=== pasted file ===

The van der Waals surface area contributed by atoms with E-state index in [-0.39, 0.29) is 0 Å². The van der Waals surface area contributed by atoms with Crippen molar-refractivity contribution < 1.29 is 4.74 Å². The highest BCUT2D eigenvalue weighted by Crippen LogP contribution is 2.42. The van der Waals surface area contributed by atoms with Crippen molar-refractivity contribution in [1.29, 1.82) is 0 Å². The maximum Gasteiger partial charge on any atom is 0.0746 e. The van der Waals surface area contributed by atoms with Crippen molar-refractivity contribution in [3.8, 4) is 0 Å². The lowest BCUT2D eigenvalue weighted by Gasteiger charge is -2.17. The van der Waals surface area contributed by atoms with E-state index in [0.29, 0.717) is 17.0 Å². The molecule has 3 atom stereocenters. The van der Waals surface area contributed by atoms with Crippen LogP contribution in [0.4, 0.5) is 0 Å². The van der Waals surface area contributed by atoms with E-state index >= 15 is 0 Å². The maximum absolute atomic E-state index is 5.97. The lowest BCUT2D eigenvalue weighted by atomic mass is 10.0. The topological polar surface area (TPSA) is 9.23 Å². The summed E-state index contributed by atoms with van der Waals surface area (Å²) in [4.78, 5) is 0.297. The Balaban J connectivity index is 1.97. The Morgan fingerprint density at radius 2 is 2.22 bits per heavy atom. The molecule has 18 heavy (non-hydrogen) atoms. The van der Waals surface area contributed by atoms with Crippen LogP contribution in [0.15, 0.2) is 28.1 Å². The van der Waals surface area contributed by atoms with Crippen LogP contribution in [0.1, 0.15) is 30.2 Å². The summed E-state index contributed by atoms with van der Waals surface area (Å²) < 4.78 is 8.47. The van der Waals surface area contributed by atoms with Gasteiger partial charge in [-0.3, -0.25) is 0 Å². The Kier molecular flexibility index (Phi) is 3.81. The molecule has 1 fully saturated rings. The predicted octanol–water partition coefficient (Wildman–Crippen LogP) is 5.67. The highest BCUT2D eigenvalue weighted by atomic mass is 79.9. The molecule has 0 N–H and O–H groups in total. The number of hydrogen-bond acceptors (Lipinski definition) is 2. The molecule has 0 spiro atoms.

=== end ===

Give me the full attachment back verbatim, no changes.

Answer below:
The van der Waals surface area contributed by atoms with E-state index in [-0.39, 0.29) is 0 Å². The van der Waals surface area contributed by atoms with Crippen molar-refractivity contribution < 1.29 is 4.74 Å². The highest BCUT2D eigenvalue weighted by Crippen LogP contribution is 2.42. The van der Waals surface area contributed by atoms with Crippen molar-refractivity contribution in [1.29, 1.82) is 0 Å². The maximum Gasteiger partial charge on any atom is 0.0746 e. The van der Waals surface area contributed by atoms with Crippen molar-refractivity contribution in [3.8, 4) is 0 Å². The lowest BCUT2D eigenvalue weighted by Gasteiger charge is -2.17. The van der Waals surface area contributed by atoms with E-state index in [0.29, 0.717) is 17.0 Å². The molecule has 3 atom stereocenters. The van der Waals surface area contributed by atoms with Crippen LogP contribution in [0.4, 0.5) is 0 Å². The van der Waals surface area contributed by atoms with E-state index >= 15 is 0 Å². The maximum absolute atomic E-state index is 5.97. The lowest BCUT2D eigenvalue weighted by atomic mass is 10.0. The topological polar surface area (TPSA) is 9.23 Å². The summed E-state index contributed by atoms with van der Waals surface area (Å²) in [4.78, 5) is 0.297. The Balaban J connectivity index is 1.97. The Morgan fingerprint density at radius 2 is 2.22 bits per heavy atom. The molecule has 18 heavy (non-hydrogen) atoms. The van der Waals surface area contributed by atoms with Crippen LogP contribution in [0.15, 0.2) is 28.1 Å². The van der Waals surface area contributed by atoms with Crippen LogP contribution in [0.1, 0.15) is 30.2 Å². The summed E-state index contributed by atoms with van der Waals surface area (Å²) < 4.78 is 8.47. The van der Waals surface area contributed by atoms with Gasteiger partial charge in [-0.3, -0.25) is 0 Å². The Kier molecular flexibility index (Phi) is 3.81. The molecule has 1 fully saturated rings. The predicted octanol–water partition coefficient (Wildman–Crippen LogP) is 5.67. The highest BCUT2D eigenvalue weighted by atomic mass is 79.9. The molecule has 0 N–H and O–H groups in total. The number of hydrogen-bond acceptors (Lipinski definition) is 2. The molecule has 0 spiro atoms.